As an artist, Tom Mosser is always looking around for ideas. In the alleyway dumpster near his studio a discarded tire became a paintbrush to get tread marks on his canvas.
“That’s how I ended up painting with balls,” said Mosser, a Pittsburgh-based painter and muralist whose work appears in sports venues across the country. “If you look around and ask, ‘How can I make art in a different way that hasn’t been done before?,’ you start rolling tires or balls across a canvas and you’re creating art.”
Mosser will present as part of Slippery Rock University’s Kaleidoscope Arts Festival, Thursday, April 19, beginning with an artist talk at 12:30 p.m. in the Smith Student Center Theater, followed at 2:15 p.m. with a demonstration at the Art Building, Room 006. Both events are free and open to the public.
“I don’t think anyone in the history of mankind has demonstrated painting with old basketballs,” said Mosser with a hint of sarcasm, acknowledging there’s no such thing as an original thought but that no other artists that he is aware are painting with tires, balls and shoe bottoms. “It’ll be a first and Slippery Rock will have that first.”
Many of Mosser’s clients are professional sports organizations. Using footballs to apply the paint, Mosser completed seven paintings for U.S. Bank Stadium in Minneapolis, where Super Bowl LII was played in February. He also contributed 36 pieces to Prudential Arena, home of the NHL’s New Jersey Devils, including a 200-foot-by-30-foot mural that is believed to be the largest interior mural in the world.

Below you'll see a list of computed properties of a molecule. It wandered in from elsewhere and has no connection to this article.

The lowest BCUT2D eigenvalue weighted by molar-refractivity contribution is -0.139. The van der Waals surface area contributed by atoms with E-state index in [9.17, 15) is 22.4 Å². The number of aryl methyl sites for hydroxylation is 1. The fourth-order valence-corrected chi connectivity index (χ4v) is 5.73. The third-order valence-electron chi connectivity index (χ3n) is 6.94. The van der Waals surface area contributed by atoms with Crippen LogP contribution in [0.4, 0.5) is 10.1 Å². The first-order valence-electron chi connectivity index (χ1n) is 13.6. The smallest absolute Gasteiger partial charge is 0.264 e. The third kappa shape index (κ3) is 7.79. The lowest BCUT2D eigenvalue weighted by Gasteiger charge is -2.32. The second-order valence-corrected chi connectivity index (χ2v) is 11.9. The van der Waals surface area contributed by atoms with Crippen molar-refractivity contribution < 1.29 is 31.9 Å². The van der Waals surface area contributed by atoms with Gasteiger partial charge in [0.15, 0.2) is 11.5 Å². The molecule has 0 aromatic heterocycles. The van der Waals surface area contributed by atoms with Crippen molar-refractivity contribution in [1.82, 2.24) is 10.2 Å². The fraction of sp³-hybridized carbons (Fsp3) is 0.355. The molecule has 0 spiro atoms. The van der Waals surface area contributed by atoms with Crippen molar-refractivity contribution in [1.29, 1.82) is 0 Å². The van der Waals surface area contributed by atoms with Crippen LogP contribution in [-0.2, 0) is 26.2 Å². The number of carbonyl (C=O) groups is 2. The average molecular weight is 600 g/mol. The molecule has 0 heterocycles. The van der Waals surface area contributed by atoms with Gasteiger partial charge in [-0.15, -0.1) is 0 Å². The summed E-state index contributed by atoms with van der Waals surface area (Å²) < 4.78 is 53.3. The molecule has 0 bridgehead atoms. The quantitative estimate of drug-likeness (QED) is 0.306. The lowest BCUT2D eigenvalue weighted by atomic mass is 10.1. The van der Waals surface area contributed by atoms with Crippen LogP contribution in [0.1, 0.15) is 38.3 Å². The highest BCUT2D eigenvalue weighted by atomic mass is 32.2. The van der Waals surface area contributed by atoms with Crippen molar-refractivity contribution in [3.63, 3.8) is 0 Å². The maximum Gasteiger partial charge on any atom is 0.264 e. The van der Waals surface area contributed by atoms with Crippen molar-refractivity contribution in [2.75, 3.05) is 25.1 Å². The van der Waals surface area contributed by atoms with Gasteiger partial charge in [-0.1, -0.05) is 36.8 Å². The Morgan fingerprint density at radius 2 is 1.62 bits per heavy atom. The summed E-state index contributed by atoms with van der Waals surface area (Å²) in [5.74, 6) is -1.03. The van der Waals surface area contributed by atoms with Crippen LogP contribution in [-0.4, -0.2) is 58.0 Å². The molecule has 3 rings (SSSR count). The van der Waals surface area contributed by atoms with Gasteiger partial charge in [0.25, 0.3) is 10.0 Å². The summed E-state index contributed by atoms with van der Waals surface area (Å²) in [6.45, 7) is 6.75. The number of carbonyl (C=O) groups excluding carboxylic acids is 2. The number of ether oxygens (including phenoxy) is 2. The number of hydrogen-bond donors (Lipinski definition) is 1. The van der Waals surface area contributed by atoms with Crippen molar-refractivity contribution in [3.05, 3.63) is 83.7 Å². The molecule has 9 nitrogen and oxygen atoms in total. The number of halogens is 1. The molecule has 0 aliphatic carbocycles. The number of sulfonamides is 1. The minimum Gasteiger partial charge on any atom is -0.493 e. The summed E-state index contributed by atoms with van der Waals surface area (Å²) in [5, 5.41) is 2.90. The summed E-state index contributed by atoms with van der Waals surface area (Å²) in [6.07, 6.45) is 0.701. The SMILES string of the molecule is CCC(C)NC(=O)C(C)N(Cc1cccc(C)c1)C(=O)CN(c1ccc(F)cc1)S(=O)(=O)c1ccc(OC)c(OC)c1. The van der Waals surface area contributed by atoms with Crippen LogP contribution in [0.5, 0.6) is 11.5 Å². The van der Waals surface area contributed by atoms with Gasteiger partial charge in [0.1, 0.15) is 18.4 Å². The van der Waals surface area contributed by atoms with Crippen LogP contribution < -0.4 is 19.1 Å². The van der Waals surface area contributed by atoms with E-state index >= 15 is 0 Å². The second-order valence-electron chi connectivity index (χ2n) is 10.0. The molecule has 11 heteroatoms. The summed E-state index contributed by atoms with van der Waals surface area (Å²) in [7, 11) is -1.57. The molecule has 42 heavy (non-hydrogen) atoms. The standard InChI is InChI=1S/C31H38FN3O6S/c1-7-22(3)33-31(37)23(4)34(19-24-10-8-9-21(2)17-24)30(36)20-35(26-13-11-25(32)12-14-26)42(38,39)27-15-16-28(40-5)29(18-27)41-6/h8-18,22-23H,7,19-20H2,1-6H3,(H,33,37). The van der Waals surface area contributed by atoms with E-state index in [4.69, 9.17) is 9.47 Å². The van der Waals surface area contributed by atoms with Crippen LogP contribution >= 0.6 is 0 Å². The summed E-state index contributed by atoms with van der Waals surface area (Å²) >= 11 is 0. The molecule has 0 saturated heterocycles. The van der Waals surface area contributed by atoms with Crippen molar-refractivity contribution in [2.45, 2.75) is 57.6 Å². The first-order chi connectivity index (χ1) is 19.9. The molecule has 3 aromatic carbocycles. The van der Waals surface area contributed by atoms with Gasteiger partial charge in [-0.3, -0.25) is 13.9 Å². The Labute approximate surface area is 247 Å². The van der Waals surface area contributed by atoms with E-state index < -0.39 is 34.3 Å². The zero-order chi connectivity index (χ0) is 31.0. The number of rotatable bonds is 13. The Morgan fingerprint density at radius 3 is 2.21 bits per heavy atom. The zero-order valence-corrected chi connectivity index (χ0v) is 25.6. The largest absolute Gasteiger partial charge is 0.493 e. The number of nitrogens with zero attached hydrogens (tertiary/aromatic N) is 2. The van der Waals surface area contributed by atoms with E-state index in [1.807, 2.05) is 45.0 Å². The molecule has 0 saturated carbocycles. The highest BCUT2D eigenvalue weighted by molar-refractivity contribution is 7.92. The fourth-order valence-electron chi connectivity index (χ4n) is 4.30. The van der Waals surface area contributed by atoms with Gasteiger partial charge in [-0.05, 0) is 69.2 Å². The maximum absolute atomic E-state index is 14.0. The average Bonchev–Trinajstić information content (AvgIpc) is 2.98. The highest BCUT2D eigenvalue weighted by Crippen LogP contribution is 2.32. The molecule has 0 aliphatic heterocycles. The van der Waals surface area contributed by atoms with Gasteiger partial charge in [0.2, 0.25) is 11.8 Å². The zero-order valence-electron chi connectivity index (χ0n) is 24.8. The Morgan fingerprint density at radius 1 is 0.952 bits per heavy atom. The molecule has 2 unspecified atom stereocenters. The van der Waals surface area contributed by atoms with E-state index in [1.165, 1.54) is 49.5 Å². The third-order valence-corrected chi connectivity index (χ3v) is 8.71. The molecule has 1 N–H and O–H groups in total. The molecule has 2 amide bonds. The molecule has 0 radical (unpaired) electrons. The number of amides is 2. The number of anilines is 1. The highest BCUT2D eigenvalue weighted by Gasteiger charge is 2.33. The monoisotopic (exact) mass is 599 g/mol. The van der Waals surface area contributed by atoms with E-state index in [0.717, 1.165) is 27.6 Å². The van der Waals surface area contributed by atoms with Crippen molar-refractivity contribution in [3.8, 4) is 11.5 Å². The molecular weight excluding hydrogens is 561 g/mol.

Inspired by an Andy Warhol quote, the theme of Mosser’s talk at SRU is “ideas,” in that everything that people do is an idea, whether that’s what to eat for breakfast, a shot selection in tennis or, in Mosser’s case, how to create art.
“Ideas and art are all around, you just have to look,” Mosser said. “The idea of looking around you and finding something completely fresh and new, if you do that, stuff happens.”
According to Mosser, the demonstration at SRU will be “very tactile,” as he will ask for audience participation, show samples of his work, create a piece using an SRU logo stencil and, of course, paint with balls on paper, canvas and fabric.
Mosser is no stranger to engaging audiences or the sports world. From 1990-97 he was the Pittsburgh Pirates’ mascot, the Pirate Parrot, before becoming a full-time, self-employed artist, commissioned for fine art as well as working with commercial clients.
In addition to his sports murals, some of his most successful commissions include “A Golden Retriever at the Museum,” a depiction of his dog, Lucas, staring at a still life painting of a tennis ball, a painting that Mosser said changed his life.
He has sold nearly 400 prints of “A Golden Retriever at the Museum,” including 100 in the first five weeks after an image of it went viral. Mosser donated $100 per print to charities including the Animal Rescue League. He has since created other iterations of the painting, including a pink tennis ball for breast cancer awareness.
Mosser has also left his mark in Pittsburgh, where he moved after graduating from Penn State University and growing up in Huntingdon. The mural “The Two Andys,” created in 2005 with Sarah Zeffiro and located on the side of a downtown building on Strawberry Way in Pittsburgh, is a playful reimagining of city icons Andy Warhol and Andrew Carnegie sitting side-by-side in a beauty salon under hair dryers while getting makeovers.
Mosser hopes his appearance at SRU will inspire artists as well as anyone else with ideas to pursue.
“It’s not a question of whether people have good ideas, it’s whether or not they act on them,” Mosser said. “You don’t have to make a living as an artist, but you can still have creative thinking in your life.”